Take Five With Dan Dorff
He has toured, performed, and/or recorded with: Daniel Martin Moore, STOMP, Deal's Gone Bad, the Toasters, Haley Bonar, the Glenn Miller Orchestra, Nick Lachey's Team Cincinnati on NBC, Don Rickles, Rusty Burge, Harry Pickens, Ben Sollee, Bill Cunliffe, Steve Hoskins, Tessa Souter, the Jazz Circle, Dick Sisto, Brad Goode, Mike Scharfe, Bob Bodley, Art Gore, Dave Samuels, Roy Haynes' Fountain of Youth Band, Marcus Strickland, Bud Shank, Slide Hampton, Bill Watrous, and Dave Liebman.
As a percussionist, Dan specializes in Afro Cuban, Brazilian, and West African music and instruments. He has employed these styles and instruments as a dance accompanist with the Hubbard Street Dance Company, the Merce Cunningham dance company, Sean Curran, Maureen Fleming, Bill T. Jones-Arnie Zane Company, Judith Mikita, Shellie Cash, and Constance Dinapoli of the Paul Taylor Company, the School for Creative and Performing Arts, Cynthia Riesterer and the Dayton Contemporary Dance Company, Interlochen Arts Center, The Aspen Santa-Ballet, the Interlochen Faculty Dance Ensemble, and the Dayton Contemporary Dance Company.
In addition to his career as a performer, Dan has served as Music Director, Pianist and Choir Director for Saint Agnes Church in Cincinnati; Music Director of the Over the Rhine Steel Drum Band, and Music Director for the Portland Percussion Project.
Dan currently resides in Chicago and works from his home in Logan Square as an arranger, producer, composer, and teacher.
Teachers and/or influences?
I've always been around music and musicians. My father is a guitarist and singer and ran a small recording studio in my hometown in Ohio. He and his brothers were all working musicians and listening to them rehearse in the studio adjacent to our house was as routine as mealtimes. I was introduced at a young age to Chick Corea, Keith Jarrett, Oscar Peterson and Horace Silver. Dad, a guitarist by trade, had an infectious love for the harmonic vocabularies of the great jazz pianists. (imagine him laughing wildly while punching at the imaginary keys) Not surprisingly his love for the harmonic language of jazz drew him to their sources in french impressionist composers such as Ravel and Debussy as well as Chopin, Liszt, and Scriabin. Armed with these sounds I worked to imitate them at the piano. I was also inspired by the artists that came to record at dad's studio. Great Cincinnati area musicians such as Cal Collins, Kenny Poole, Art Gore, Jimmy McGary, John Von Ohlen, and Steve Schmidt visited regularly. Later John Von Ohlen, best known for his work with the Stan Kenton and Woody Herman bands as well as Cincinnati native Rosemary Clooney became my drumming guru during my years in College. Rusty Burge my primary teacher who I studied classical music with, also shared my love for improvisation and expanded my musical horizons immeasurably.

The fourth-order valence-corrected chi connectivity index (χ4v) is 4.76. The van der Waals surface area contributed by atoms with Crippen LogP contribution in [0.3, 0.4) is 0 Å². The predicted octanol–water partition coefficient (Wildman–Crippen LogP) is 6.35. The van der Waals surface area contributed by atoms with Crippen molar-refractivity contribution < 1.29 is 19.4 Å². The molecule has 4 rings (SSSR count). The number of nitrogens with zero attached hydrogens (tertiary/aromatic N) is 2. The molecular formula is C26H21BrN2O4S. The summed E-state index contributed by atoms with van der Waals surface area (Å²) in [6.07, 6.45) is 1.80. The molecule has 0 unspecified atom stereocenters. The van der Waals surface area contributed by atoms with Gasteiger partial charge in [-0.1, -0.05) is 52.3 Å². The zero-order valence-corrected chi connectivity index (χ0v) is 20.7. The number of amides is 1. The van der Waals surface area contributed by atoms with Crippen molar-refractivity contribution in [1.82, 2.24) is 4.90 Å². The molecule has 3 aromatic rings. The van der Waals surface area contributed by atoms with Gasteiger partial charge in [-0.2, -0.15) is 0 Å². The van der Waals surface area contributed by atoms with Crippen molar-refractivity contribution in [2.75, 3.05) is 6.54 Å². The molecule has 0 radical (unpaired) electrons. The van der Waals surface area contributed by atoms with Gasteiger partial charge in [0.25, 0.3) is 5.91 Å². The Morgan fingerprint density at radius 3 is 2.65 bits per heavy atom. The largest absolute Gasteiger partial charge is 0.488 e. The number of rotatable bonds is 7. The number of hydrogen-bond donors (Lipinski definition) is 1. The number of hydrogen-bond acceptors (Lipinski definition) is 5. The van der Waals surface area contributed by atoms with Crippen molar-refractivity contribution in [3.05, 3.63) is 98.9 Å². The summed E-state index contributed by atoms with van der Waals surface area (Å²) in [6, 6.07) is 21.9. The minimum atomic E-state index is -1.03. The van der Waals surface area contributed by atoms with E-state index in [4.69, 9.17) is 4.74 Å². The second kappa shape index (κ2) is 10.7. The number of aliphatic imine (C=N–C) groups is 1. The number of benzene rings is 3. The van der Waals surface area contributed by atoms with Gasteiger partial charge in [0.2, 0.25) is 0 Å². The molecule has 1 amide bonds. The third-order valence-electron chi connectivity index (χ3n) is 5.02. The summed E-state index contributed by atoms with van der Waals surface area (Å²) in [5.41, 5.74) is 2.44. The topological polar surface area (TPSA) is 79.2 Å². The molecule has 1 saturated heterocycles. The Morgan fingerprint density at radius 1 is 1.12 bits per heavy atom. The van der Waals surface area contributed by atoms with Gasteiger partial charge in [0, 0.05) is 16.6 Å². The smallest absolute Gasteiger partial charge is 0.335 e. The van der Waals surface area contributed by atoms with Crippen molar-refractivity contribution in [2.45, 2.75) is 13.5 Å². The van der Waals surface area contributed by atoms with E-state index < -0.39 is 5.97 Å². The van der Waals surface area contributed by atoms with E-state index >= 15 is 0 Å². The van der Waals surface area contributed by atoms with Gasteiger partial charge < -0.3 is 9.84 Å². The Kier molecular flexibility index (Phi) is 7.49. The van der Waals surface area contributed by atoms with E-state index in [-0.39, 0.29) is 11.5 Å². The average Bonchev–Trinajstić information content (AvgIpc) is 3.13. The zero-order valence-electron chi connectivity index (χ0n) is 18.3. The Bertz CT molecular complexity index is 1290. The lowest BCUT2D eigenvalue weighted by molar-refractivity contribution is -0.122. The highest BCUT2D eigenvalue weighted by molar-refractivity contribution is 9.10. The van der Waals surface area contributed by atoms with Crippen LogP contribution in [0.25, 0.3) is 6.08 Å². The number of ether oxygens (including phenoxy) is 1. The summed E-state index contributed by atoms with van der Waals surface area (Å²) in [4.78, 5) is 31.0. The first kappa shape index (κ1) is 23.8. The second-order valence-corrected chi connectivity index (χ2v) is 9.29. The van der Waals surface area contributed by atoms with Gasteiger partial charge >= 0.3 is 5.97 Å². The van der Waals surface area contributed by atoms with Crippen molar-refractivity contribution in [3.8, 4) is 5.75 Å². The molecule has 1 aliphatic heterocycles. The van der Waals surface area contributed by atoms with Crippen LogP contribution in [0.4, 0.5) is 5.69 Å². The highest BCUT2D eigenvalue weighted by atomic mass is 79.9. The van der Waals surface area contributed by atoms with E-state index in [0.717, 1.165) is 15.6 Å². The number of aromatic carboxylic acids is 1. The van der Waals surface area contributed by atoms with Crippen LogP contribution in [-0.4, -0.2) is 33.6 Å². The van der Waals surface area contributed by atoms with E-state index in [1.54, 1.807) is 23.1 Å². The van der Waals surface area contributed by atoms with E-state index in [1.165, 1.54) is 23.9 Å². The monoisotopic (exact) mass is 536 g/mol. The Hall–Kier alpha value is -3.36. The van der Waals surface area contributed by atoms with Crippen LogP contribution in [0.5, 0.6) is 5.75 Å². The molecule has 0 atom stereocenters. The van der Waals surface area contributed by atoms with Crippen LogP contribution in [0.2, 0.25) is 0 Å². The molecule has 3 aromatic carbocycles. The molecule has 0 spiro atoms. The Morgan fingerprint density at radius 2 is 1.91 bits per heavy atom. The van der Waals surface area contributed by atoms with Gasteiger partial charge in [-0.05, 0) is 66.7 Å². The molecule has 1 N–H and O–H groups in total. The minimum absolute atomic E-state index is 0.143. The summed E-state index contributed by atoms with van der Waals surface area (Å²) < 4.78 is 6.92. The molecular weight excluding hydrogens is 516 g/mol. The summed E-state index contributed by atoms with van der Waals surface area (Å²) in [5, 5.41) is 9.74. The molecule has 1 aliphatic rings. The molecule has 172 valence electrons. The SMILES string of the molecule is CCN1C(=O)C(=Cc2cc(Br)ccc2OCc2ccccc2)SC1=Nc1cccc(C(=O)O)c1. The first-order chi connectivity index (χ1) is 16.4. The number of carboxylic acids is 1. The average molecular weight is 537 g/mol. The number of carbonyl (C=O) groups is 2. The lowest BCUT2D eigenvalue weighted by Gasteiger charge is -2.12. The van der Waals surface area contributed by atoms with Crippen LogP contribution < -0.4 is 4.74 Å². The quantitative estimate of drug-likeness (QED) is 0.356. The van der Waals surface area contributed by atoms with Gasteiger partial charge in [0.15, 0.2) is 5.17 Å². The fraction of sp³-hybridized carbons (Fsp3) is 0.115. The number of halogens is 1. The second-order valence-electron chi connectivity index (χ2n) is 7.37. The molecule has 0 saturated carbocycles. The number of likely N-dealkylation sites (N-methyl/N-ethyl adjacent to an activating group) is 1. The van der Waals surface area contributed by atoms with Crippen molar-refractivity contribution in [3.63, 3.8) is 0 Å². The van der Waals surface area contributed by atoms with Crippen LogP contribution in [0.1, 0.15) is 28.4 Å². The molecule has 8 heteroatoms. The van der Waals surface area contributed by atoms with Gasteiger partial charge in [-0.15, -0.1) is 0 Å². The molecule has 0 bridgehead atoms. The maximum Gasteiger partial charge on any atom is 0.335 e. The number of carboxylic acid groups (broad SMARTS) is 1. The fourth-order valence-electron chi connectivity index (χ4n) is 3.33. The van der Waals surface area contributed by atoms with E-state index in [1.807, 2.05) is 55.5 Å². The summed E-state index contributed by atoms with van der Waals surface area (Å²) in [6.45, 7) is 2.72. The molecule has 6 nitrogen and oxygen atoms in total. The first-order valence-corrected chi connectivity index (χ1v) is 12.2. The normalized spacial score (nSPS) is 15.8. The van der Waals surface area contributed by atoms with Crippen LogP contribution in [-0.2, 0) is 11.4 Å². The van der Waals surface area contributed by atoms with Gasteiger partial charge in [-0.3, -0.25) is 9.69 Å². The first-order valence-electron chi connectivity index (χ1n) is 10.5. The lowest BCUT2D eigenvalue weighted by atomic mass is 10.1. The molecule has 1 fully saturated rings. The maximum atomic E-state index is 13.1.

I knew I wanted to be a musician when...
I can't recall my first inspirations to be a musician. It was always completely obvious to me where my interests lay and doing anything but music for a living seemed absurd. I always thought of it as a noble pursuit and something that somehow transcended everything else. This idealistic view of my vocation as a musician, though it gets bruised and battered daily in the runaround of conceiving, practicing, marketing, and selling mine and the music of others is stronger than ever.
Your sound and approach to music: